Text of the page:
Post-traumatic syndrome disorder is a condition in which traumatic or terrifying memories remain embedded in the mind like shrapnel, impeding the brain's natural recovery. It is disease of too much emotional memory—a “brain on fire” disorder, characteristic of other psychiatric conditions, such as obsessive-compulsive disorder, anxiety disorders, and phobias. In these disorders, key brain regions get flooded with signals that fire persistently. Conversely, “brain on ice” diseases, such as Alzheimer’s or Parkinson’s, are characterized by disrupted neuronal networks that gradually degrade over time.
I would like add a special thanks here to my colleague Yuval Neria, director of our PTSD and trauma center, who guided my analysis and writing on the topic of memory and PTSD and is the hero of that chapter.
What can we do to aid the process of letting unhelpful memories go?
One of the conclusions I came to in the book is that the best way to prevent not just PTSD but any painful memory from burning too hot is to stay social, seek friendship and love, and engage with life. Social interaction appears to quell the part of the brain that stores too many emotional memories, tamping down the fire. That’s one of the reasons the absence of human contact has been of such concern during the COVID-19 pandemic. Isolation and loneliness are associated with so many adverse consequences, from depression, high levels of anxiety, and suicide rates to reduced immune and cognitive functions.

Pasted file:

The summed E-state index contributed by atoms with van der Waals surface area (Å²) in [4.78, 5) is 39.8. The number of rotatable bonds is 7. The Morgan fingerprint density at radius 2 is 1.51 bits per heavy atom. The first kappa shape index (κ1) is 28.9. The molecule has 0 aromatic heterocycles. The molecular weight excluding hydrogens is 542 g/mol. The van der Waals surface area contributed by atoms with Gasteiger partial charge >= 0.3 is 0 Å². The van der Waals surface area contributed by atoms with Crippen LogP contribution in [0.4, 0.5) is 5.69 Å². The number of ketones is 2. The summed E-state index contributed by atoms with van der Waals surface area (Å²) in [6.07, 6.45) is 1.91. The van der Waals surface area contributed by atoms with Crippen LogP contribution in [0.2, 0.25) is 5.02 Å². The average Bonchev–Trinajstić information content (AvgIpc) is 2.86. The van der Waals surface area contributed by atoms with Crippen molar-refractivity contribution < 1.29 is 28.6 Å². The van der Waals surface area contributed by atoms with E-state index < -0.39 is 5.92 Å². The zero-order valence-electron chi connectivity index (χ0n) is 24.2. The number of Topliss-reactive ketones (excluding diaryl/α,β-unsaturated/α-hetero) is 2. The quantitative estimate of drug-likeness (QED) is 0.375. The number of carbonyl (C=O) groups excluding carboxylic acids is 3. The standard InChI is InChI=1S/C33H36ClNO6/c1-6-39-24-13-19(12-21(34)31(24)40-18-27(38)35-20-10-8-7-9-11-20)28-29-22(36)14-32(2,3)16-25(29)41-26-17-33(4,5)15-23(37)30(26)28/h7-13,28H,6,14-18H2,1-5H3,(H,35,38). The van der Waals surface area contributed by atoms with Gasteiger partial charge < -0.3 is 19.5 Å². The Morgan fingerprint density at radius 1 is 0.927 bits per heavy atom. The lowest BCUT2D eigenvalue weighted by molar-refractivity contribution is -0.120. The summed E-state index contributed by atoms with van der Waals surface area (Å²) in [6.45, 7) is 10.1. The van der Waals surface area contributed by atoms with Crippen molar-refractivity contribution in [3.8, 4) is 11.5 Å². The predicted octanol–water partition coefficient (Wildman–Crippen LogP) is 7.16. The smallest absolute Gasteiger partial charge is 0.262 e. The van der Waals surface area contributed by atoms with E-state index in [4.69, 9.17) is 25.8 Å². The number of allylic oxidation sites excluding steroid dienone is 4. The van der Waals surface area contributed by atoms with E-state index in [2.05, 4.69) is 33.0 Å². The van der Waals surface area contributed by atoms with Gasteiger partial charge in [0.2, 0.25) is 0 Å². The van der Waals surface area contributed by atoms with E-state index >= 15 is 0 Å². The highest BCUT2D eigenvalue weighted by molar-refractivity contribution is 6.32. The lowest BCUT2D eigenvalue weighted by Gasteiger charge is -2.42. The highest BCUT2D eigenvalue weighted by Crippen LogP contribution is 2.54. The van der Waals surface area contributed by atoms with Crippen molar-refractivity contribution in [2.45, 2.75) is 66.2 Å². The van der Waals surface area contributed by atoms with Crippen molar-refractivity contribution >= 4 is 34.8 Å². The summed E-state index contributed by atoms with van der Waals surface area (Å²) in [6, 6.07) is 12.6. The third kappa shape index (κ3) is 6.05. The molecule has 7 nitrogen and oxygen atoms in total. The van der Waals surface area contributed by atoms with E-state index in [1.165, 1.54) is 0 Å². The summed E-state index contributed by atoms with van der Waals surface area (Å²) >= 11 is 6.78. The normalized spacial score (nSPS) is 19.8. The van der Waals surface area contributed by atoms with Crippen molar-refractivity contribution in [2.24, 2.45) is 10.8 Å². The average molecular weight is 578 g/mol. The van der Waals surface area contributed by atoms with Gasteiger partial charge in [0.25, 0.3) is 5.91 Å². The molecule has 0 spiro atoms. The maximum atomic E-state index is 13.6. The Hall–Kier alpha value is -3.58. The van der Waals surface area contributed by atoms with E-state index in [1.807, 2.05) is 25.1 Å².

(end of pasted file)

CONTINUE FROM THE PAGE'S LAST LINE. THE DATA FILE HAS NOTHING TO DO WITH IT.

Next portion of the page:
Along with engaging in life, another path to helping the brain actively forget is to make a conscious decision to let go of resentments, grudges, and past disappointments. The more we dwell on a hurtful memory or ruminate over the events surrounding the memory, the stronger the neuronal connections become around the memory.
There is something to the old saying ‘that we need to forget to forgive.’ Most marital strife comes from the inability to forget. A couples therapist I was talking to about my book said, somewhat facetiously, that if someone could manufacture a drug that could hasten forgetting of slights and insults, they’d make a fortune!
– Carla Cantor